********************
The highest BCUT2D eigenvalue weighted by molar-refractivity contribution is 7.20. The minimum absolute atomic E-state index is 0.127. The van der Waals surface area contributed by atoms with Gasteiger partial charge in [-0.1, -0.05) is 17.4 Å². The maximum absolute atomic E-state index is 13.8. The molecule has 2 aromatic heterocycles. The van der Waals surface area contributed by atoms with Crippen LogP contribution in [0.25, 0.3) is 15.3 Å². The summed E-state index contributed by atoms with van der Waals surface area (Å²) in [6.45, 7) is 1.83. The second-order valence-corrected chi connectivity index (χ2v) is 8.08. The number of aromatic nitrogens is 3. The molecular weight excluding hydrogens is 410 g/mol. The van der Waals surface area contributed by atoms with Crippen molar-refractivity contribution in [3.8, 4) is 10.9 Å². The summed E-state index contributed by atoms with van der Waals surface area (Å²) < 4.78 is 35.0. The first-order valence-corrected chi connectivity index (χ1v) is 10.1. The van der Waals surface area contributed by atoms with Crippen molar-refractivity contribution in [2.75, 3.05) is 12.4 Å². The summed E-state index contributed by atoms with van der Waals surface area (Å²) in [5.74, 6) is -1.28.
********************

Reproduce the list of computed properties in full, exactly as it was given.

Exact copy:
The highest BCUT2D eigenvalue weighted by molar-refractivity contribution is 7.20. The minimum absolute atomic E-state index is 0.127. The van der Waals surface area contributed by atoms with Gasteiger partial charge in [-0.1, -0.05) is 17.4 Å². The maximum absolute atomic E-state index is 13.8. The molecule has 2 aromatic heterocycles. The van der Waals surface area contributed by atoms with Crippen LogP contribution in [0.25, 0.3) is 15.3 Å². The summed E-state index contributed by atoms with van der Waals surface area (Å²) in [6.45, 7) is 1.83. The second-order valence-corrected chi connectivity index (χ2v) is 8.08. The number of aromatic nitrogens is 3. The molecular weight excluding hydrogens is 410 g/mol. The van der Waals surface area contributed by atoms with Crippen molar-refractivity contribution in [3.8, 4) is 10.9 Å². The summed E-state index contributed by atoms with van der Waals surface area (Å²) < 4.78 is 35.0. The first-order valence-corrected chi connectivity index (χ1v) is 10.1. The van der Waals surface area contributed by atoms with Crippen molar-refractivity contribution in [2.75, 3.05) is 12.4 Å². The summed E-state index contributed by atoms with van der Waals surface area (Å²) in [5.74, 6) is -1.28.